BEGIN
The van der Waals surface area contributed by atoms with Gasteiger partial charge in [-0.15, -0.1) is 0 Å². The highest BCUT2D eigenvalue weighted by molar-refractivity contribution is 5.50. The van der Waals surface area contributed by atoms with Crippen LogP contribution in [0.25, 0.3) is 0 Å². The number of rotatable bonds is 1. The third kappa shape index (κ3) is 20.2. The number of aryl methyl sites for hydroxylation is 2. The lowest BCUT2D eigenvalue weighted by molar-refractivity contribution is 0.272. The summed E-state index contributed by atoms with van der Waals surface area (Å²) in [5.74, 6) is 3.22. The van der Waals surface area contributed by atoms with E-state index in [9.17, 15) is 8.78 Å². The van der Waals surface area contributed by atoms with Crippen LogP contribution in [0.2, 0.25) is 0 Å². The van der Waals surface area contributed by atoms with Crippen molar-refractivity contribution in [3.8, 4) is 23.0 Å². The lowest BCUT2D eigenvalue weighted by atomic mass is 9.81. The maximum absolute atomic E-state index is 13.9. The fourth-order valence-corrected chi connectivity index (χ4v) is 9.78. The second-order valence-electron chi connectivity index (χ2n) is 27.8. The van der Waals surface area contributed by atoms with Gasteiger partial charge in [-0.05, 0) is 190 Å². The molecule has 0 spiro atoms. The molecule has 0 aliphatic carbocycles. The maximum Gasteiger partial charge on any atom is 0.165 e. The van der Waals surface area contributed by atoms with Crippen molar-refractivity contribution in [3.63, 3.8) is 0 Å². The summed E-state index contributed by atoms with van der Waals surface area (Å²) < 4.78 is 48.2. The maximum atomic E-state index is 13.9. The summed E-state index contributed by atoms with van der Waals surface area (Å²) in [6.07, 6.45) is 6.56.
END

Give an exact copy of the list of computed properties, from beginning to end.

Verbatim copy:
The van der Waals surface area contributed by atoms with Gasteiger partial charge in [-0.15, -0.1) is 0 Å². The highest BCUT2D eigenvalue weighted by molar-refractivity contribution is 5.50. The van der Waals surface area contributed by atoms with Crippen LogP contribution in [0.25, 0.3) is 0 Å². The number of rotatable bonds is 1. The third kappa shape index (κ3) is 20.2. The number of aryl methyl sites for hydroxylation is 2. The lowest BCUT2D eigenvalue weighted by molar-refractivity contribution is 0.272. The summed E-state index contributed by atoms with van der Waals surface area (Å²) in [5.74, 6) is 3.22. The van der Waals surface area contributed by atoms with E-state index in [9.17, 15) is 8.78 Å². The van der Waals surface area contributed by atoms with Crippen LogP contribution in [0.2, 0.25) is 0 Å². The van der Waals surface area contributed by atoms with Crippen molar-refractivity contribution in [3.8, 4) is 23.0 Å². The lowest BCUT2D eigenvalue weighted by atomic mass is 9.81. The maximum absolute atomic E-state index is 13.9. The fourth-order valence-corrected chi connectivity index (χ4v) is 9.78. The second-order valence-electron chi connectivity index (χ2n) is 27.8. The van der Waals surface area contributed by atoms with Gasteiger partial charge in [-0.05, 0) is 190 Å². The molecule has 0 spiro atoms. The molecule has 0 aliphatic carbocycles. The maximum Gasteiger partial charge on any atom is 0.165 e. The van der Waals surface area contributed by atoms with Crippen molar-refractivity contribution in [3.63, 3.8) is 0 Å². The summed E-state index contributed by atoms with van der Waals surface area (Å²) < 4.78 is 48.2. The maximum atomic E-state index is 13.9. The summed E-state index contributed by atoms with van der Waals surface area (Å²) in [6.07, 6.45) is 6.56.